Inmates at two Los Angeles County facilities have been sewing masks for themselves and others to ease the spread of COVID-19.
Male inmates in the sewing shop at North County Correctional Facility in Santa Clarita have been making the masks since March 27, and soon female inmates who are a part of the sewing program at Century Regional Detention Center in Lynwood started production as well, Los Angeles County Sheriff’s Department officials said.
Both inmates and employees in the two facilities have been wearing the cloth coverings and officials hope to provide each inmate in the jail system with at least two masks so they can wear one while the other is being washed.
“I would say their anxiety level has decreased a great deal,” Sgt. Reese Randolph said in a video released by the Sheriff’s Department, referring to inmates’ fears of being in close quarters during the outbreak.
Female inmates have made more than 1,200 masks and are “cranking out an impressive 100 pieces in an eight-hour shift,” while the male inmates have made more than 3,000 masks, officials said.
The inmates work in a production line to cut, press assemble and box up the cloth coverings, which are made from donated materials or scraps from the sewing shops.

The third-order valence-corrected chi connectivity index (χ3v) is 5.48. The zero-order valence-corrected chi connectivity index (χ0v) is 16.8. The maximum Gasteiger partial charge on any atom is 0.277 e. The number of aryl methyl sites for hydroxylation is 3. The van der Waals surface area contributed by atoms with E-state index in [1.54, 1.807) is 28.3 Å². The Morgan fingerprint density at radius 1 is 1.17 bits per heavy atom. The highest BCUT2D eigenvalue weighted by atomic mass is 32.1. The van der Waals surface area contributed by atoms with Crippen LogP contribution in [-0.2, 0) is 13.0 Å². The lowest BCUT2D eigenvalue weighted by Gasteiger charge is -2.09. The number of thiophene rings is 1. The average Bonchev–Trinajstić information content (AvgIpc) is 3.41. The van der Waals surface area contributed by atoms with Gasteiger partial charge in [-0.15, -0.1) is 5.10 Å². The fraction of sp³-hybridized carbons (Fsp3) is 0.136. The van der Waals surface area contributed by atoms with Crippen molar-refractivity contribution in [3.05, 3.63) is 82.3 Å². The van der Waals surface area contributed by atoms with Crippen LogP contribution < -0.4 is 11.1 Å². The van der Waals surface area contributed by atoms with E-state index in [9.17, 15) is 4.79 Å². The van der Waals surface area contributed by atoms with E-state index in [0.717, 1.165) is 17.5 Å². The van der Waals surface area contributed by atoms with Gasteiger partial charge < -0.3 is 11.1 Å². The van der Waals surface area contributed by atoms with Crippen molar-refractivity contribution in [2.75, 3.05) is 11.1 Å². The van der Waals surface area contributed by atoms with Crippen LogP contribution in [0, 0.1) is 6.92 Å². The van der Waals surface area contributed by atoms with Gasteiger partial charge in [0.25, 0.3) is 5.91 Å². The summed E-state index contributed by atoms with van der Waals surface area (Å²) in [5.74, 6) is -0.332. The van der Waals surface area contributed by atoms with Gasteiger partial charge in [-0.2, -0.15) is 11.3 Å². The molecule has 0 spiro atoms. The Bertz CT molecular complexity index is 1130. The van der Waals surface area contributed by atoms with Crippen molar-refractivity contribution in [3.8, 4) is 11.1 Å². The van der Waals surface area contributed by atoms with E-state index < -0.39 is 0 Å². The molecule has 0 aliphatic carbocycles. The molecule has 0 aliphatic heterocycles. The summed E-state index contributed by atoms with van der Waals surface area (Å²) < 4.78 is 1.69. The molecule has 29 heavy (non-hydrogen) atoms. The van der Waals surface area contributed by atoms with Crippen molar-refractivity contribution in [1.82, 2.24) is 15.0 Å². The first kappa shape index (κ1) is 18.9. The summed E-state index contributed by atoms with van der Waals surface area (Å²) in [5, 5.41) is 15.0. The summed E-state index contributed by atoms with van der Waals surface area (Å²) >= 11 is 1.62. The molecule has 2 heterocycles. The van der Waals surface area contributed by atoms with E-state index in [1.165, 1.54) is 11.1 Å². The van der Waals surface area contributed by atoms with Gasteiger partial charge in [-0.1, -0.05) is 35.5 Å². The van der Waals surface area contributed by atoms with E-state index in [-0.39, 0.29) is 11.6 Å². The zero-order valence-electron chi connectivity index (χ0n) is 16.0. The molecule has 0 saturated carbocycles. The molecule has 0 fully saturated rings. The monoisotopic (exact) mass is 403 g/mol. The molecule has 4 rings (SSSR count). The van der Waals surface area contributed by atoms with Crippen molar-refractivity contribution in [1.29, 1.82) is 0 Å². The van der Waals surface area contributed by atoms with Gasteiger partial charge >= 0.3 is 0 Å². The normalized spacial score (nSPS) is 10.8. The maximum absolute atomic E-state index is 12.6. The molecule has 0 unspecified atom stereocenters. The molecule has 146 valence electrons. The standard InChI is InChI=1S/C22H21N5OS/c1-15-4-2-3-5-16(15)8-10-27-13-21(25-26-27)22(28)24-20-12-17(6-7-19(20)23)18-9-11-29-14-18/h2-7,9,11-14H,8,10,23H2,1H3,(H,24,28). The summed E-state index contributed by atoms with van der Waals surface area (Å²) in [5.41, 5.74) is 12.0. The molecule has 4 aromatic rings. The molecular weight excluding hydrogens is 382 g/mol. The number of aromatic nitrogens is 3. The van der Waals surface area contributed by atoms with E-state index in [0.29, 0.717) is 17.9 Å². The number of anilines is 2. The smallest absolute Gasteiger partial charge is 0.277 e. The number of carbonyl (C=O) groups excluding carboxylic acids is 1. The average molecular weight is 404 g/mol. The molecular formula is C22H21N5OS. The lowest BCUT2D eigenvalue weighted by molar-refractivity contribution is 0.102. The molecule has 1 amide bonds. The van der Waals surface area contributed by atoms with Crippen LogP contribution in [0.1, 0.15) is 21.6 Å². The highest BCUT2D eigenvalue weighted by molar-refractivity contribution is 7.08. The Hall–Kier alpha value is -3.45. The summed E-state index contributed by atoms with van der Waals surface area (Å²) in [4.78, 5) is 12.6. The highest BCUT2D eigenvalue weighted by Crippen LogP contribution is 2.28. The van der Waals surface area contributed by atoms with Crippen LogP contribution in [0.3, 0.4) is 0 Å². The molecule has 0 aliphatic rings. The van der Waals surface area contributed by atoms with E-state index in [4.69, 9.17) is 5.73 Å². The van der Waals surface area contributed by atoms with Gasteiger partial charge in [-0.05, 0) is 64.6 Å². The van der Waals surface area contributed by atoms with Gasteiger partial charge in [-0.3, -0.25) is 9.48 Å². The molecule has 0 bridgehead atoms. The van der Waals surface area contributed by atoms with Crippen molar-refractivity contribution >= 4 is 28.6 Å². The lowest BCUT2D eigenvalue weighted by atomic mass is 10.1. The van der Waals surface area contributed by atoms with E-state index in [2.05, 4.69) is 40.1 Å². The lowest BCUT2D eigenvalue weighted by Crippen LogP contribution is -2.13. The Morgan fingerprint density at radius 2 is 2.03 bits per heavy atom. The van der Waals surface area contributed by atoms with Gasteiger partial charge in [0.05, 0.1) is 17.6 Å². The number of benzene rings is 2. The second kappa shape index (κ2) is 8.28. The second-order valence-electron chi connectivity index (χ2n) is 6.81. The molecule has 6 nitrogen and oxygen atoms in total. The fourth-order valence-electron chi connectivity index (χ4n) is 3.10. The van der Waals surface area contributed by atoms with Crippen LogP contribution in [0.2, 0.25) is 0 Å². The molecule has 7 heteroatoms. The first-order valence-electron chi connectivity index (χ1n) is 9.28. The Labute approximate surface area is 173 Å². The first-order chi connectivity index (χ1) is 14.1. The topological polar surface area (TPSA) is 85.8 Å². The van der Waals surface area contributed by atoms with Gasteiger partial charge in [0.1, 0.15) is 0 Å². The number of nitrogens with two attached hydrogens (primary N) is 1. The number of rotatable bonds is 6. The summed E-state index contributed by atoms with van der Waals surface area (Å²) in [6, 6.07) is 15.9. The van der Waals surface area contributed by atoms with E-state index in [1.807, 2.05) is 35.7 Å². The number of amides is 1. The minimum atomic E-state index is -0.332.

Inmates can keep their washable masks upon release, and are encouraged to practice safety measures on their own.
“Whether inmate or employee, everyone involved in the mask project sees this as a basic human need and takes great pride in participating,” sheriff’s department officials said in a statement. “The project grew so much in popularity, inmates are waiting to be selected to help.”
Officials in the county have been working to ease inmate population in jails to help stop spread of coronavirus.
The Sheriff’s Department has reduced the jail population by about 25% to roughly 12,800 inmates, Sheriff Alex Villanueva said earlier this week.
On Thursday, Los Angeles County District Attorney Jackie Lacey said her office has conducted risk assessments for about 3,500 inmates to determine who else can be safely released back into the community.
Since the pandemic started, there have been 71 cases of COVID-19 at the county’s jail facilities, including 15 inmates and 56 staff, according to Dr. Barbara Ferrer, the county’s public health director.
Currently, there are 13 inmates who are positive for the virus. As a result, 42 are in isolation and 193 are being quarantined, Ferrer detailed during the county’s daily briefing on the crisis.